1. A splendid epilogue to a wonderful campaign, it is most pleasing to have an insight into each side's plans and how they turned out, most informative. I really must get a PSC started, do you think they would work for solo play?

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    1. Thanks Phil, glad you enjoyed it. I’m afraid I’m not much help with solo play, it’s not something I’ve ever done.

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  2. The first PSC I played was Martlet. I was to Game Master the campaign at the club so I played it solo beforehand - I probably enjoyed playing it solo more than the players in the campaign - who definitely did enjoy it also. I have used other PSCs to play individual solo games, which works also. The challenge in a solo campaign is simulating strategic uncertainty so you may want some campaign decisions to be decided by a dice roll

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    1. That's good to know, I have Storming the Citadel, I will give a try.

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  3. A great write up of your combined thoughts. I think you're correct in your opinion that the Ruse is too powerful a tool for its current given points value.

    Your grandmother's experience was poignant to read. My Aunt and Uncle were in Singapore when the Japanese invaded. As civilian medical personnel they should've been treated as non-combatants, but wound up in Changi jail. They survived the war, but were never the same after. Such times they were. :(

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  4. Yes, being interned by the Japanese was not pleasant.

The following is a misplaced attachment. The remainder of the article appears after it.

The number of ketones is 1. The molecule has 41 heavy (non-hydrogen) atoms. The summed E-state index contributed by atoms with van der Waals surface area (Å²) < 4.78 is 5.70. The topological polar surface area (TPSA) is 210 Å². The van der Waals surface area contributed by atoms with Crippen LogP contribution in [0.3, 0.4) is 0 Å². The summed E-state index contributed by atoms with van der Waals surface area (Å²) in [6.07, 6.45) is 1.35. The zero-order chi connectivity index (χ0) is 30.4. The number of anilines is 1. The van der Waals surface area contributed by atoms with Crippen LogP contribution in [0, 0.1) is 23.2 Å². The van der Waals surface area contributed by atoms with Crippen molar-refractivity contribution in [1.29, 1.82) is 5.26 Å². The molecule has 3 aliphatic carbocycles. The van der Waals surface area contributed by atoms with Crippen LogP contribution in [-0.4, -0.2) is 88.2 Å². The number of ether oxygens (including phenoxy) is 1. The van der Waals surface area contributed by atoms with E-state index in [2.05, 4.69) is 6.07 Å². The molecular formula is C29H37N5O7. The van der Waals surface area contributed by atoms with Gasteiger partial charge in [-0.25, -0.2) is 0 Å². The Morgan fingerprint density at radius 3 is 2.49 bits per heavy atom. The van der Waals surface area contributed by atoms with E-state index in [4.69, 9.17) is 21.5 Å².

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  5. Nice post script to the campaign and I liked the post analysis.
    There are a lot of families with a history of tragedy during times of war. I’m sorry yours is one of them.

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    1. Thanks Stew, the tragedy was in Dave, my opponent’s family, not mine, not that it makes it any less of a tragedy. My family had its own share when my father’s elder brother was killed flying for the RAF over Libya in 1941. My mother in law lost one of her brothers when he was shot down over Holland in 1944. I’m certain most families of our generation have similar stories of one kind or another.

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  6. This may seem bold of me but, I would appreciate any thoughts you have on solo play or direction to a site that does. I am desperate to play but far away from opponents. Emai steffey.daniel@gmail.com

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    1. I wish I could help but I’ve never been a solo gamer. A great thing about CoC is the elegant way it handles fog of war, that will be the hardest thing to replicate solo. Somehow you need a mechanic to surprise yourself and I’m sure there are ways of doing this, unfortunately I’m not the one who can be of much use in this respect. Perhaps ask the question in the TFL forum or he CoC Facebook page?

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  7. A splendid and atmopsheric table, looks great!